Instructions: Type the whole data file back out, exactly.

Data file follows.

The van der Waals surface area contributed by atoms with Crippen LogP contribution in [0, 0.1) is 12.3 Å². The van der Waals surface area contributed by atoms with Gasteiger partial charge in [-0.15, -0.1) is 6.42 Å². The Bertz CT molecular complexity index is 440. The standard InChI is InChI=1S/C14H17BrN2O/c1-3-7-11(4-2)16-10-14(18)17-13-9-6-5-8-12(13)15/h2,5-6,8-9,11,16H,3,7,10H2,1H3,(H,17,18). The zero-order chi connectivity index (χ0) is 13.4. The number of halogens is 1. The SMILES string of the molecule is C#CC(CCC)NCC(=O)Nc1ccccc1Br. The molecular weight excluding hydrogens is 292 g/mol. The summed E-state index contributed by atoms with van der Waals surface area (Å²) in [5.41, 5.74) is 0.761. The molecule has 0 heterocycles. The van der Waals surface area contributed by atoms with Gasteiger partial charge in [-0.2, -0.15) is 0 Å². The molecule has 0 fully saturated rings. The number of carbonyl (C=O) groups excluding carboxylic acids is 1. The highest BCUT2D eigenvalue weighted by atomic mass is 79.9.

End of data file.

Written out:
The van der Waals surface area contributed by atoms with Crippen LogP contribution in [0, 0.1) is 12.3 Å². The van der Waals surface area contributed by atoms with Gasteiger partial charge in [-0.15, -0.1) is 6.42 Å². The Bertz CT molecular complexity index is 440. The standard InChI is InChI=1S/C14H17BrN2O/c1-3-7-11(4-2)16-10-14(18)17-13-9-6-5-8-12(13)15/h2,5-6,8-9,11,16H,3,7,10H2,1H3,(H,17,18). The zero-order chi connectivity index (χ0) is 13.4. The number of halogens is 1. The SMILES string of the molecule is C#CC(CCC)NCC(=O)Nc1ccccc1Br. The molecular weight excluding hydrogens is 292 g/mol. The summed E-state index contributed by atoms with van der Waals surface area (Å²) in [5.41, 5.74) is 0.761. The molecule has 0 heterocycles. The van der Waals surface area contributed by atoms with Gasteiger partial charge in [-0.2, -0.15) is 0 Å². The molecule has 0 fully saturated rings. The number of carbonyl (C=O) groups excluding carboxylic acids is 1. The highest BCUT2D eigenvalue weighted by atomic mass is 79.9.